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Wordplay: Wit and Wisdom in Public Spaces

by Joyce McGreevy on August 16, 2016

A hair salon in Glasgow, Scotland typifies the wit and wordplay of signage in public spaces. Image © Joyce McGreevy

Hair-salon puns, like this one in Glasgow, Scotland, are permanent highlights of signage.
© Joyce McGreevy

Reading the Language of Signs Worldwide

Maybe it’s a sign, you think. You mean that literally. It’s Day 1 in Sofia, Bulgaria, and you’re staring at a wall of words that may signify the name of the street. Or a local ordinance. Or the route to Romania.

You know this much: it’s definitely in Cyrillic. Suddenly, you’re back in the pre-literacy of early childhood, experiencing the world as a dense forest of language whose mysteries you’re not yet able to penetrate.

Oh, I see: Signs are an indispensable element of our public spaces.

Showing Obvious Signs

Some signs require no language at all to make their messages clear. Glasgow University uses creative visuals to dish up directions to the student dining hall.

A sign for Glasgow University's student dining hall shows the wit of signage in public spaces. Image © Joyce McGreevy

At Glasgow University, wordless signage offers a running commentary.
© Joyce McGreevy

Some wordless signs are obvious. Very, very obvious. At one of Glasgow’s most popular attractions, The Lighthouse, this sign helps get visitors where they, ah,  need to go.

A sign at The Lighthouse, Glasgow, Scotland shows how wordless signage complements wordplay signage in public spaces.Image © Joyce McGreevy

This is not the universal symbol for a Scottish jig.
© Joyce McGreevy

Adorable  Doors

Other signs are Austen-tacious. Planning to visit the city of Bath, England? Simply trust your own sense and sensibility when choosing a loo.

A sign at the Jane Austen Centre, Bath, England, reflects the wit and wisdom of signage in public spaces. Image © Joyce McGreevy

“She had a lively, playful disposition, which delighted in anything ridiculous.”

A Mr Darcy sign at the Jane Austen Centre, Bath, England, reflects the wit, wisdom, and wordplay of signage in public spaces. Image © Joyce McGreevy

“I’d say this qualifies.”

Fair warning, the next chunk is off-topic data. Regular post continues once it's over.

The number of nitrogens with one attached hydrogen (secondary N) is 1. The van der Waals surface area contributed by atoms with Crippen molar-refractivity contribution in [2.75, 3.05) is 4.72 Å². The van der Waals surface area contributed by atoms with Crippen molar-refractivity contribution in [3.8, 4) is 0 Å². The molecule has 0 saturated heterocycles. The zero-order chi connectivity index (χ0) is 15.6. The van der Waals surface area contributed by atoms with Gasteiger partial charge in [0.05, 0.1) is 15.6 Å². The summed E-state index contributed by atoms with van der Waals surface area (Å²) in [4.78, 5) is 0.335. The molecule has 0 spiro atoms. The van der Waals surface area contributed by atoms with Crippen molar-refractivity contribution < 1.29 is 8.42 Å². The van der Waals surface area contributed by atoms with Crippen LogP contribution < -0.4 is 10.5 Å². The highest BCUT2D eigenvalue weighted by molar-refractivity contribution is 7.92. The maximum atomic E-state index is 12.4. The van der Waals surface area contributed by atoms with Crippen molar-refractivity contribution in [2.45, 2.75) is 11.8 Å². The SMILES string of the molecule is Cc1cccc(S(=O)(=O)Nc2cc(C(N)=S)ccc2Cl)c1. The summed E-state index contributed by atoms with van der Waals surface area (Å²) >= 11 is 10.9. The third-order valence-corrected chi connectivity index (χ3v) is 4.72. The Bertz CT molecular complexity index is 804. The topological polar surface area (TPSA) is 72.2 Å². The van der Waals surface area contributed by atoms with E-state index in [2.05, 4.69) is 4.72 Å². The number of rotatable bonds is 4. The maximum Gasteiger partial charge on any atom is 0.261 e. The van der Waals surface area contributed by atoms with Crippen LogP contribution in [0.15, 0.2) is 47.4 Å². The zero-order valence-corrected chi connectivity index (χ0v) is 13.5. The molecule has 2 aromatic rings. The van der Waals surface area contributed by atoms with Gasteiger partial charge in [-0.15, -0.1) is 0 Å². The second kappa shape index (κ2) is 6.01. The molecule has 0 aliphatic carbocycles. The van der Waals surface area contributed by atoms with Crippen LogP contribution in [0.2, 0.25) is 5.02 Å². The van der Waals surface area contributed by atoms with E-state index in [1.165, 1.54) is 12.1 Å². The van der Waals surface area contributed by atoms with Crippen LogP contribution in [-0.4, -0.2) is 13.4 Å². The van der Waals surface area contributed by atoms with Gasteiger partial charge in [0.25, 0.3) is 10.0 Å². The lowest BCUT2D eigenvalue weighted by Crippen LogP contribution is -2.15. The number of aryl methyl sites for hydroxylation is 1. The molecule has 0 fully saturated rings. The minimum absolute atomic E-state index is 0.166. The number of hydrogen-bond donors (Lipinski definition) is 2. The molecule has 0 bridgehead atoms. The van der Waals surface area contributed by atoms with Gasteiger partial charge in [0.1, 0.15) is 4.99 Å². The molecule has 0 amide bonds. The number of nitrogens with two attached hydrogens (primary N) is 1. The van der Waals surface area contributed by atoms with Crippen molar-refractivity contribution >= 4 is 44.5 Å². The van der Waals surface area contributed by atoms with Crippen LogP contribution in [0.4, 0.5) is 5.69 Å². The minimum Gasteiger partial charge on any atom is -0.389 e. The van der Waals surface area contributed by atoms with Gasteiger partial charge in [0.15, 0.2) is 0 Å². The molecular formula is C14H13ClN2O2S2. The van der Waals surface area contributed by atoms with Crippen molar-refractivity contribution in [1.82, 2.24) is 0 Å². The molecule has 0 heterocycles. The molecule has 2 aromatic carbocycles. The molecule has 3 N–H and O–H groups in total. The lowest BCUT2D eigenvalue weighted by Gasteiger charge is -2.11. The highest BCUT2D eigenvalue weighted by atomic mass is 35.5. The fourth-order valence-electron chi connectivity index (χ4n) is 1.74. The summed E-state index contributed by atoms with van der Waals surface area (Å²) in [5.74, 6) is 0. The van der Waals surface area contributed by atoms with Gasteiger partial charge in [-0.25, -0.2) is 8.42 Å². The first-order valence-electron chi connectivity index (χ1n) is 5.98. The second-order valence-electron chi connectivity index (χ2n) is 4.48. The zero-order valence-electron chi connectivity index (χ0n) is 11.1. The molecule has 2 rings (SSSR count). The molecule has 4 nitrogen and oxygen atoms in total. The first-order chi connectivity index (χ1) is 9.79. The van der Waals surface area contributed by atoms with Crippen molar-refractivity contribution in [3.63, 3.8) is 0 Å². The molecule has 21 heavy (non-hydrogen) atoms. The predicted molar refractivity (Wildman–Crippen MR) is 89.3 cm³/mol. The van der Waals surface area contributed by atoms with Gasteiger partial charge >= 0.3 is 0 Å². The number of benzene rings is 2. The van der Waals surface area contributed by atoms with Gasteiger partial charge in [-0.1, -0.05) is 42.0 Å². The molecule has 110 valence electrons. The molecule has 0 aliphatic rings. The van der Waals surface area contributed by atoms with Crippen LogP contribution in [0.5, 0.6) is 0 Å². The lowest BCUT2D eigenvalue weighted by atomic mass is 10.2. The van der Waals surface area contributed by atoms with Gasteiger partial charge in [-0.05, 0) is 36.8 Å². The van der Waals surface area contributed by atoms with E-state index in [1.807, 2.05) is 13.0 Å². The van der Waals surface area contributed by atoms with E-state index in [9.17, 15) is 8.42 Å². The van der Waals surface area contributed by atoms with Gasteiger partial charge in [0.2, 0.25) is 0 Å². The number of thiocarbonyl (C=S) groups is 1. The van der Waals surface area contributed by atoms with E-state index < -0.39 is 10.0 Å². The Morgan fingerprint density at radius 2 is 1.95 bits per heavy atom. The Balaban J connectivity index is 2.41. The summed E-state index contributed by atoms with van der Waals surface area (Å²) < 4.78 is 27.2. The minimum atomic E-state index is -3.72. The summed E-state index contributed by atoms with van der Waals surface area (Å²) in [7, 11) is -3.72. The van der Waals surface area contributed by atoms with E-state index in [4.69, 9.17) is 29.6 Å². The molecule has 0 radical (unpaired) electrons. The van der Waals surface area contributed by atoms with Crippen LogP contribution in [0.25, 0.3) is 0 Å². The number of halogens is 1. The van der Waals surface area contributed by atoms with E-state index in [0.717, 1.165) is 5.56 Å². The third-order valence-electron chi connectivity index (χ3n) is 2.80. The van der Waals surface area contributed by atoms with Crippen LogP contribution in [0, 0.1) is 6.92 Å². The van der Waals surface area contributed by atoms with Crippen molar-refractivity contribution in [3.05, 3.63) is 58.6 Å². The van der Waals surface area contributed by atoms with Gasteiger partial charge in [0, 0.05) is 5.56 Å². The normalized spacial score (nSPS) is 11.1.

© both images by Joyce McGreevy

Please Do Not Read This Sign

Some signs get right to the point. They are down-to-earth so you won’t end up down-to-earth in the worst possible way. Still, getting close enough to read this warning in Co. Clare, Ireland, could defeat the purpose.

A danger sign in Lahinch, Ireland lends drama to the wit and wisdom of signage in public spaces. Image © Joyce McGreevy

An edgy danger sign high above Lahinch, Ireland.
© Joyce McGreevy

After all, isn’t the whole point of such signs to keep you from getting to this point?

A rollercoaster sign in Iowa reflects the wordplay, wit, and wisdom of signage in public spaces. Image © Pat Hawks

A rollercoaster sign in Iowa generates “Likes” from some, “Yikes!” from others.
The Point of No Return” by Pat Hawks is licensed under CC BY 4.0.

What’s Your Mirth Sign?

Some shop window signs are all about the jokes. Like the bakery chalkboard that asks, “Pilates? Don’t you mean pie and lattes?” Or the marquee  that drily declares “If it’s in stock, we have it!”

Or this deli sign call-to-action: “Ban pre-shredded cheese. Make America grate again!”

Shop window signage in Ireland reflects wordplay, wit, and wisdom. Image © Joyce McGreevy

Truth in advertising . . .
© Joyce McGreevy

Shop window signage for beer in Ireland typifies the wordplay, wit, and wisdom to be found in public spaces. Image © Joyce McGreevy

. . . Irish style.
© Joyce McGreevy

 

Uniquely British Signs

In London, the very quest for precision can lead to confusion. For instance, in the Underground, Way Out doesn’t mean “Exit,” but the path toward the exit.

One day I watched as a small group of people stood around a trash can attempting to decode the label, Residual Waste Only.

“Isn’t all waste, by definition, residual?” inquired one.

“Indeed, but this bin is for waste that’s left over after one has sorted out all the other waste,” clarified another.

“Ah, so it’s truly residual,” averred a third.

“Precisely.”

I can hardly wait to see the dramatization on BBC.

My favorite British signs are often snarky. This one puts a different spin on being calm and “carrying on.”